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    Undergrad analyzes Turkish dock through independent study at The Labratory of Tree Ring Research

    Assistant+Research+Professor+Charlotte+Pearson+%28right%29+and+Piper-Lenore+Murphy+%28left%29+examine+a+tree+ring+sample.
    File Photo

    Assistant Research Professor Charlotte Pearson (right) and Piper-Lenore Murphy (left) examine a tree ring sample.

    The development of a metro in Istanbul, Turkey, was abruptly halted when an ancient harbor filled with hundreds of artifacts was discovered deep beneath the Earth’s crust.

    Piper-Lenore Murphy, a geoscience junior, is starting her second year of dendroarchaeology research through the Laboratory of Tree-Ring Research. Murphy said she began her research at the lab during the beginning of her sophomore year.

    Murphy is studying wood from dock posts found in Yenikapi, Istanbul. The archeological site was found 10 years ago during construction for a new metro that was planned to run through an old harbor called the emperor’s lost harbor, located in Constantinople, which is now called Istanbul, around the fourth century. The site, which has now been turned into a full-blown archeological site, contained old shipwrecks, dock posts and even 14,000-year-old shoeprints from the bottom of the harbor.

    The research Murphy is conducting is helping to date over 4,000 samples worth of wood from the dock posts. With the samples, she is trying to create a master chronology: an arrangement of the tree ring samples from the specific region that can be compared to other tree rings from the same dock. This technique allows Murphy to know when the trees started growing, when they stopped growing and when they were turned into dock posts.

    “[Murphy is] going to take tree ring patterns from these posts and try to match them together and build a chronology, which will tell us when this structure was built,” said Charlotte Pearson, Murphy’s independent study adviser, an assistant professor of anthropology and an assistant research professor of dendrochronology.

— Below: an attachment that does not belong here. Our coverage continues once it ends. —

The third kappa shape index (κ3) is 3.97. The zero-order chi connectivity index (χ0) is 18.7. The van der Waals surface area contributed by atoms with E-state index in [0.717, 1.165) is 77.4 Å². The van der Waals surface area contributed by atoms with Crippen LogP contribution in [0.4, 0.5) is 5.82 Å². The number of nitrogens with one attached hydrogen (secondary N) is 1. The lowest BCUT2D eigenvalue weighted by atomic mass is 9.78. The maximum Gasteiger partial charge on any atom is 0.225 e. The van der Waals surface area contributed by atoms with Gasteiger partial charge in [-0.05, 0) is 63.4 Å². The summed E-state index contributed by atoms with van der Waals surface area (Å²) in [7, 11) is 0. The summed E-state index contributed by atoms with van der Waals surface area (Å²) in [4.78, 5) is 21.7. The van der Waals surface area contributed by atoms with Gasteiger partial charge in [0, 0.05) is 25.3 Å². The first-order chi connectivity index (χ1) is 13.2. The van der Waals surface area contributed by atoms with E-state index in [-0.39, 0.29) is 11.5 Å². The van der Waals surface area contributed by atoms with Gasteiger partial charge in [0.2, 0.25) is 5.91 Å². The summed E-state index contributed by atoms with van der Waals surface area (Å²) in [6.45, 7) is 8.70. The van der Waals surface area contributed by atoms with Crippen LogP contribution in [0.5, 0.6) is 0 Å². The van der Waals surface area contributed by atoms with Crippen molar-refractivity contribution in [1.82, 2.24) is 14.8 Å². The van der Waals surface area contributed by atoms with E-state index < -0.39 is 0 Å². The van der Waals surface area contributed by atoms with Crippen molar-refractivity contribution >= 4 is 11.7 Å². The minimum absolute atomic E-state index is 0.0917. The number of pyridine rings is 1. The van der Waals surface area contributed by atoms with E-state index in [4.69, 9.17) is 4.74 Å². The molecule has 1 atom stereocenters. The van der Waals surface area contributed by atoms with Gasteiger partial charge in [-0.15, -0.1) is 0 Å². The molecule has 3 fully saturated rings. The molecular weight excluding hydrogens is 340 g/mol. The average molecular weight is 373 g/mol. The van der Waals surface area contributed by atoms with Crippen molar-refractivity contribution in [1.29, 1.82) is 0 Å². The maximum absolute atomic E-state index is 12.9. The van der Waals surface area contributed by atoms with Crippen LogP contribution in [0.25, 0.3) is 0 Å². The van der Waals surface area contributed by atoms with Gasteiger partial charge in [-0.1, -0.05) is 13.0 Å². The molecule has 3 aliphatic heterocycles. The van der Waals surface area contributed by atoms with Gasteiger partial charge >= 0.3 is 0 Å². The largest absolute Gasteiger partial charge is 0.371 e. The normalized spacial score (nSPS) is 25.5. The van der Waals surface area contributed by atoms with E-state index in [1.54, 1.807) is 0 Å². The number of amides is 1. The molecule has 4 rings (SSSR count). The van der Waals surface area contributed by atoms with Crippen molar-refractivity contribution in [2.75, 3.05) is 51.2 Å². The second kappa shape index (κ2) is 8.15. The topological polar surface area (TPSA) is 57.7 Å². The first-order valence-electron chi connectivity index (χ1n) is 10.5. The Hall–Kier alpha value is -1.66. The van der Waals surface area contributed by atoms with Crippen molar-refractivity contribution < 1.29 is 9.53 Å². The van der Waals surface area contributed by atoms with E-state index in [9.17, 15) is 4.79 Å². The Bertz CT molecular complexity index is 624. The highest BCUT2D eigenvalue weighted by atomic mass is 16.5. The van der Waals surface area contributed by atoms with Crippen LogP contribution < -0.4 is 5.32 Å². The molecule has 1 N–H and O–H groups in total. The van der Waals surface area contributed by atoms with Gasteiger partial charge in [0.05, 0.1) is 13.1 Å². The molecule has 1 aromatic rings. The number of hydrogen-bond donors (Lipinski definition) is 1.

Being able to precisely date the dock posts is useful for a number of reasons. The master chronology being made by Murphy can be used by the archeologists excavating the emperor’s lost harbor site to help date artifacts found in the harbor. Knowing the age of the dock posts can also help anthropologists and archeologists to know when the site was occupied and the climate history of Constantinople, including natural disasters affecting the area.

    Murphy said she is conducting her research through independent dendroarchaeology study under Pearson. Independent study allows for undergraduates to gain real-world research experience on campus while still in the undergraduate level and may even permit students to publish research and data sets. Murphy said she works closely with Pearson to fit the curriculum to her personal track.

    Pearson assigns Murphy weekly readings in conjunction with working in the lab and weekly meetings to discuss Murphy’s progress on her research project. Pearson said her goal is to have Murphy use her research and data to get her work published in the future.

    “Independent study can be really flexible, and I like to tailor it so [students] get the most out of it, in line with what they’re most interested in,” Pearson said.

    Independent study can be beneficial for both students and faculty, allowing students to preform scientifically important work and permitting faculty to engage students on a deeper level to prepare them for future research.

    “I really like working with students on a one-to-one, so I really enjoy doing this kind of thing,” Pearson said.


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